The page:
Glenn Beck Makes Us Pay

The divisive host’s Internet subscriber plan could either show his enduring power – or lead to the end of his reign of error.

By Jere Hester
|  Wednesday, Jun 8, 2011  |  Updated 6:00 AM CDT
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Glenn Beck is heading online.

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Glenn Beck may play a conservative on TV, though he's being anything but in his risky post-Fox News venture.

The divisive talk show host announced Tuesday that he’s starting his own pay Internet streaming channel – kind of a Netflix for Beck fans. But will viewers pay up to $10 a month for their GBTV (network motto: The Truth Lives Here)?

The move will be a big test of whether the Web-driven on-demand thirst for music, movies and entertainment TV programs extends to political commentary. The subscriber-based streaming scheme also could show whether Beck's tear-laden brand of semi-demagoguery packs enduring power – or whether the end of his reign of error is coming.

Whatever you think of Beck's chalkboard antics and his reactionary rhetoric – which has included calling President Obama a racist – it would be wise to resist any knee-jerk inclination to bet against him.

He became a household name soon into his 2 ½-year stint at Fox News – even if his name is cursed in some homes and praised in others. The timing of his new undertaking – Beck’s two-hour Web show starts Sept. 12, just as the endless presidential campaign begins in earnest – certainly works in his favor.

Ease of access is probably more important than the politics, though the success of Netflix streaming (now the biggest driver of U.S. Internet traffic) suggests large swaths of the public are comfortable with the technology. But will people pay extra for what they already were buying on cable?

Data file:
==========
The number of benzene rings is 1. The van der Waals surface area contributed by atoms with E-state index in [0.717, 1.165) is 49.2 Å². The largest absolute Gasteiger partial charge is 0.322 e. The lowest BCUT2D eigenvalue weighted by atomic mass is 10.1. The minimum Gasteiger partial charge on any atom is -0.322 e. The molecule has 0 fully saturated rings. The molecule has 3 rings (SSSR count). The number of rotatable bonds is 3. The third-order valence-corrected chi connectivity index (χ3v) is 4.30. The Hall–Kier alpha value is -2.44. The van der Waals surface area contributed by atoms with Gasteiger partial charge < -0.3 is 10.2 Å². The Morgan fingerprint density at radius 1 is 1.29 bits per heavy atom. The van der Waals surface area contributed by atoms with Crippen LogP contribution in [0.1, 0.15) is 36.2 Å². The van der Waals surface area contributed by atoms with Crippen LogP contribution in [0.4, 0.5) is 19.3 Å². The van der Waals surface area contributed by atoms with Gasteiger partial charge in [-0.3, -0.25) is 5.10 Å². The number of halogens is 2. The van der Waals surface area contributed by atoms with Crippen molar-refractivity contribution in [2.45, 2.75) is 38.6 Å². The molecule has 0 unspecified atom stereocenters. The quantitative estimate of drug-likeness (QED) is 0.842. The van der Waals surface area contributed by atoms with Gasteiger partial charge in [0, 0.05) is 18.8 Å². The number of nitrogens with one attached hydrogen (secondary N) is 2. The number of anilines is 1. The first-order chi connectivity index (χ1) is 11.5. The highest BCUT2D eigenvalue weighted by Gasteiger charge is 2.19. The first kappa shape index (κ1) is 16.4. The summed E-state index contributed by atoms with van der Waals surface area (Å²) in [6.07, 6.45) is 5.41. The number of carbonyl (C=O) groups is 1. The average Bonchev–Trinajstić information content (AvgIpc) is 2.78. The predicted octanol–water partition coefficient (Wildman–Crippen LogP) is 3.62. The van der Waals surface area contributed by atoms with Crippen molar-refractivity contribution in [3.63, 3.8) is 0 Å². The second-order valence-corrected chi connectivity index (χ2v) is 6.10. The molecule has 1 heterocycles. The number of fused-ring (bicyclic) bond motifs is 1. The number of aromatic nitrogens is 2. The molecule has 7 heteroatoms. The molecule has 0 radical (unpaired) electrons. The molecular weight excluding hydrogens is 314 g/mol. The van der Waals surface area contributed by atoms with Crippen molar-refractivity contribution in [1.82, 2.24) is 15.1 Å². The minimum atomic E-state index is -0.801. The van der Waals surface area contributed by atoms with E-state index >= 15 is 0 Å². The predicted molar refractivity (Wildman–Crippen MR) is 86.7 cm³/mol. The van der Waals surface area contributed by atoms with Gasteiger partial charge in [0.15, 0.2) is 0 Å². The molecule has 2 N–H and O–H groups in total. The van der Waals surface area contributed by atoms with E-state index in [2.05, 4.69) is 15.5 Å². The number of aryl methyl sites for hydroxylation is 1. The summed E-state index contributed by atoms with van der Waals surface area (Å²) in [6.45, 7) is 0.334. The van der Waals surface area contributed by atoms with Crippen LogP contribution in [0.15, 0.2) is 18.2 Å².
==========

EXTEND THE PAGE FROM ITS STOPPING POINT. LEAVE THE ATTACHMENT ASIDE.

The territory is largely uncharted, but it’s worth looking at major moves by bigger names in talk: Howard Stern drew millions to pay radio. But not even Oprah Winfrey went the pay route for her OWN channel, which on basic cable.

While he’s raking in the money, Stern’s audience isn't as big as it was before he left terrestrial radio in 2005, and neither is his impact on the popular culture. It's too soon to judge OWN based on the lackluster ratings posted since the channel’s January debut – especially since Winfrey’s involvement is sure to increase with the recent end of her daytime talk show.

Stern and Winfrey's respective stints as media powerhouses are measured in decades, while Beck's Fox-buoyed prominence dates to the early Obama Administration. Stern and Winfrey are ultimately entertainers, while Beck rests uneasily somewhere between pundit and showman.

Beck's ratings are down in recent months, though his program still trounces the other cable news offerings in his timeslot. His "Restoring Honor" rally last summer didn't exactly change the world, and revolts by some advertisers helped make him expendable at Fox News, which he’ll bid goodbye on June 30th.

Perhaps Beck is wise to strike out on his own, so that he's not beholden to corporate bosses or advertisers. While he told The New York Times his channel will include scripted fare with general appeal, expect him to amp up the inflammatory rhetoric early on as he grabs for attention – and paying customers.

Still, it seems unlikely those who tuned into Beck's Fox program just to be outraged will now cough up cash for the privilege ($5 a month just for his show, $10 for the network). Beck’s future rests largely on whether fans will literally buy his shtick.
 

Hester is founding director of the award-winning, multi-media NYCity News Service at the City University of New York Graduate School of Journalism. He is the former City Editor of the New York Daily News, where he started as a reporter in 1992. Follow him on Twitter.

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